UW's own discriminatory harassment policies and RSO rules reflect these appropriate limits on its ability to punish core political speech, with the RSO rules clearly stating they "will not be used to impose discipline for the lawful expression of ideas" and that "[t]he right of all students to seek knowledge, debate, and freely express their ideas is fully recognized by the University." This is surely because, as you know, free expression is a "longstanding priority" at UW-Madison, which has a dedicated mission and a values statement focused on "Free Expression at UW-Madison." That statement describes "the need for the free exchange of ideas through open dialogue, free inquiry, and healthy and robust debate," as "inherent" to the university's educational mission, "captured by our now-famous language about the importance of 'that fearless sifting and winnowing by which alone truth can be found.'"

Student organizations play an important role in the healthy speech ecosystem that UW's mission and values seek to foster. In turn, the First Amendment protects these groups' expressive and associational rights, fostering their ability to organize around causes and to attempt to influence our institutions, communities, and country. Nor can universities subject the speech of students in RSOs to additional, viewpoint-based scrutiny.

Instead, student groups' speech rights are broad, and they extend to expressing philosophical support for the use of force or violence. As the Supreme Court has held: "What is a threat must be distinguished from what is constitutionally protected speech," including "political hyperbole," given our country's "profound national commitment to the principle that debate on public issues should be uninhibited, robust, and wide-open."

Government actors may prohibit non-expressive conduct intended to provide material support, like property or services, to designated foreign terrorist organizations.   But the First Amendment's protection of robust debate prohibits government actors from limiting mere expressive activity or rhetorical support for such groups. That is so even where the net effect of the advocacy is to sway public opinion.

Despite what may be good intentions, UW does its community no service by censoring these controversial messages. Like many universities, UW is a community of people with sharply divergent views on a wide variety of issues. To the extent the chalked messages have informed UW students, faculty, and staff members of the presence of individuals with these views on campus, this should be seen as an opportunity for those who disagree either to engage with them in good faith—or, if they wish, to avoid such engagement. Censoring them will do nothing to change their minds, and will deny all parties the opportunity to learn from one another.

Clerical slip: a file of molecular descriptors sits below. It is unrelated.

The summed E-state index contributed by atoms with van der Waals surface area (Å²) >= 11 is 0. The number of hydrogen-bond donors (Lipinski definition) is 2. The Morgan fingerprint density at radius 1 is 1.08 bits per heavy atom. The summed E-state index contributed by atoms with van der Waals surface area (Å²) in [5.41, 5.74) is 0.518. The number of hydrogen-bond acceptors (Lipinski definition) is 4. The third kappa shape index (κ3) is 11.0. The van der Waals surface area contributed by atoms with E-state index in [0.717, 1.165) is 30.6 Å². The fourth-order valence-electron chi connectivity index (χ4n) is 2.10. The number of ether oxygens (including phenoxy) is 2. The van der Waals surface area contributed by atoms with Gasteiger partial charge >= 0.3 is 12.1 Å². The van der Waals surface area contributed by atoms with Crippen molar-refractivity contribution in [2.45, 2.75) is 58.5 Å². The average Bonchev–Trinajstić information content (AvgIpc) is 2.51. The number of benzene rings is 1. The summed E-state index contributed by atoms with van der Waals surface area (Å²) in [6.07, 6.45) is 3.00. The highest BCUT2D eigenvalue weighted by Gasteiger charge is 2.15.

The First Amendment, and UW's longstanding commitment to its attendant norms, are most relevant on campus at precisely the moments like these, when social and political unrest triggers high emotions, deep divisions, and the temptation to turn to censorship. When a university departs from its core principles at these key moments and resorts to silencing views it deems odious, it sends the message that the university has subordinated both the rights of its students and its mission of liberal education to the political demands of the day.

We therefore urge you in the strongest possible terms, in this difficult season for campus discourse, to stand by the university's legal and moral obligations to respect students' core expressive freedoms. This requires promptly reinstating the Anticolonial Scientists and Mecha de UW Madison student organizations, and publicly disavowing any ongoing investigation into their clearly protected political speech.

Given the urgent nature of this matter, we request a substantive response to our inquiry no later than close of business Thursday, May 23, 2024.

The legal analysis sounds quite right to me. Note that, even if the government could forbid chalking in various places (and it's not clear whether it can, at least as to public sidewalks), it can't specially punish chalking that conveys particular views, including advocacy of foreign terrorist organizations and support for violence in foreign conflicts.